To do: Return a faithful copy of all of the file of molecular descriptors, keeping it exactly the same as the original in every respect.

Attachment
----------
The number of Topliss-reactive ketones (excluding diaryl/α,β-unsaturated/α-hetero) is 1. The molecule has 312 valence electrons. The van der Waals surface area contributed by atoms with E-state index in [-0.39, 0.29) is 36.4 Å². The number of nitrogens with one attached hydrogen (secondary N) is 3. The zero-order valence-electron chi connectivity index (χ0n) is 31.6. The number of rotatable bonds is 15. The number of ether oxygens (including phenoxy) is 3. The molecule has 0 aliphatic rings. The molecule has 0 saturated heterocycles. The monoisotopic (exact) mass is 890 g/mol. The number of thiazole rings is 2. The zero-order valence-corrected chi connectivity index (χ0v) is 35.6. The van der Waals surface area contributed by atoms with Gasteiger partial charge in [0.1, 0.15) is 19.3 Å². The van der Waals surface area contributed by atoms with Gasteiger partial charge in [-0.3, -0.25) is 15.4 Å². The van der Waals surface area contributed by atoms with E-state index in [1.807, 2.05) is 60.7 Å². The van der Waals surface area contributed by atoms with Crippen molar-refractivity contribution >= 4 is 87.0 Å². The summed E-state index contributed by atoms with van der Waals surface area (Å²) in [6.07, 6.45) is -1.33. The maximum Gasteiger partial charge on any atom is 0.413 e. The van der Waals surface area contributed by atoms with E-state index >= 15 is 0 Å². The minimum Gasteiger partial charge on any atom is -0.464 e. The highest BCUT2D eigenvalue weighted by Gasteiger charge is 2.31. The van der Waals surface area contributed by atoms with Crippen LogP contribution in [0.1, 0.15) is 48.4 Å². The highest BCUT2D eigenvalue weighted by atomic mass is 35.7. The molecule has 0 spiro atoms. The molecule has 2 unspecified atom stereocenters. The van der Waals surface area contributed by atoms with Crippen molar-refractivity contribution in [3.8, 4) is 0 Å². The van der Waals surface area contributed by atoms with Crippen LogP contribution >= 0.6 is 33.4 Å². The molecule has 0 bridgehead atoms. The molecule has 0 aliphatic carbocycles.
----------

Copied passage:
The number of Topliss-reactive ketones (excluding diaryl/α,β-unsaturated/α-hetero) is 1. The molecule has 312 valence electrons. The van der Waals surface area contributed by atoms with E-state index in [-0.39, 0.29) is 36.4 Å². The number of nitrogens with one attached hydrogen (secondary N) is 3. The zero-order valence-electron chi connectivity index (χ0n) is 31.6. The number of rotatable bonds is 15. The number of ether oxygens (including phenoxy) is 3. The molecule has 0 aliphatic rings. The molecule has 0 saturated heterocycles. The monoisotopic (exact) mass is 890 g/mol. The number of thiazole rings is 2. The zero-order valence-corrected chi connectivity index (χ0v) is 35.6. The van der Waals surface area contributed by atoms with Gasteiger partial charge in [0.1, 0.15) is 19.3 Å². The van der Waals surface area contributed by atoms with Gasteiger partial charge in [-0.3, -0.25) is 15.4 Å². The van der Waals surface area contributed by atoms with E-state index in [1.807, 2.05) is 60.7 Å². The van der Waals surface area contributed by atoms with Crippen molar-refractivity contribution >= 4 is 87.0 Å². The summed E-state index contributed by atoms with van der Waals surface area (Å²) in [6.07, 6.45) is -1.33. The maximum Gasteiger partial charge on any atom is 0.413 e. The van der Waals surface area contributed by atoms with E-state index >= 15 is 0 Å². The minimum Gasteiger partial charge on any atom is -0.464 e. The highest BCUT2D eigenvalue weighted by Gasteiger charge is 2.31. The van der Waals surface area contributed by atoms with Crippen LogP contribution in [0.1, 0.15) is 48.4 Å². The highest BCUT2D eigenvalue weighted by atomic mass is 35.7. The molecule has 0 spiro atoms. The molecule has 2 unspecified atom stereocenters. The van der Waals surface area contributed by atoms with Crippen molar-refractivity contribution in [3.8, 4) is 0 Å². The van der Waals surface area contributed by atoms with Crippen LogP contribution >= 0.6 is 33.4 Å². The molecule has 0 bridgehead atoms. The molecule has 0 aliphatic carbocycles.